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Despite having no limbs, Murungi wants to be a pilot

By Vision Reporter

Added 19th March 2008 03:00 AM

THERE is nothing as strong as hope. For hope, dear reader, never runs dry. Moses Murungi was born limbless, but that has not stopped him hoping and dreaming that he will become a pilot when he grows up.

THERE is nothing as strong as hope. For hope, dear reader, never runs dry. Moses Murungi was born limbless, but that has not stopped him hoping and dreaming that he will become a pilot when he grows up.

By Carol Natukunda

THERE is nothing as strong as hope. For hope, dear reader, never runs dry. Moses Murungi was born limbless, but that has not stopped him hoping and dreaming that he will become a pilot when he grows up.

It does not matter that he has no arms and legs. This six-year-old boy sees himself in charge of a plane one day. “I want to drive the plane and fly high up,” Murungi tells his father, with a broad smile, before staring up at the ceiling.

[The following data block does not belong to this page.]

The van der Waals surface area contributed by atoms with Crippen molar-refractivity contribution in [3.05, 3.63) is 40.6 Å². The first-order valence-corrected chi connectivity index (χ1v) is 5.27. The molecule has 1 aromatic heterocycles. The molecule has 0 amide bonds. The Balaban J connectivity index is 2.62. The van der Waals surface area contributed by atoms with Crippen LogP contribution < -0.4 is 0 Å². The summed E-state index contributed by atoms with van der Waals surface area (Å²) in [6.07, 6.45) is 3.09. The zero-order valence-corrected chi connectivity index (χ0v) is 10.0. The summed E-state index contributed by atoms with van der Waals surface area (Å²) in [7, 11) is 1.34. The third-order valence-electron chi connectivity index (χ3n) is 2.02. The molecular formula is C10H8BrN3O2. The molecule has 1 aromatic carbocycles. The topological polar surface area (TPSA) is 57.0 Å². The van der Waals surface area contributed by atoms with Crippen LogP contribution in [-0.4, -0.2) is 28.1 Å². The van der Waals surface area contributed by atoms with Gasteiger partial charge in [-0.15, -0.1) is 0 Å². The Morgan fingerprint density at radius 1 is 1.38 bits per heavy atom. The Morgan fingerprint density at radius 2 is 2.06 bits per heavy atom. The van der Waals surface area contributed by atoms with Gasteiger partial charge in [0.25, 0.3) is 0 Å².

The first time Murungi talked about becoming a pilot, everyone smiled in disbelief. “He had seen a big plane in the sky and said he wished he could fly it. Next, he saw it in a film and in the newspapers; now he talks about it daily and we know he is serious,” his father, Yakobo Kato, tells of his son’s ambition.

This is the same child who, as he grows older, wonders why he is different from other children — why he does not have arms and legs like his friends in the Primary One class he attends at Kagadi Parents School in Kibaale district.

In fact, one morning this little boy asked his father to tell him what happened to him.

“Daddy,” Murungi asked, looking at himself as if in confusion, “why I am I like this?” Quite unsure of what to say, the terrified father only replied: “We always pray for you and God will take control.”

Perhaps this statement is the source of Murungi’s hope – never to see himself as incapable, never to stop dreaming bigger, but to hope that God will, indeed, take control.

But only a parent knows fully, what it means to have such a child. Kato vividly remembers the night of September 24, 2001 when Murungi was born.

“It was chilly, with a slight drizzle. My wife had been in labour since 11:00am and being our first child, I was very restless. She gave birth at around 9:00pm and I had gone to town but when I came back, she had delivered,” Kato narrates.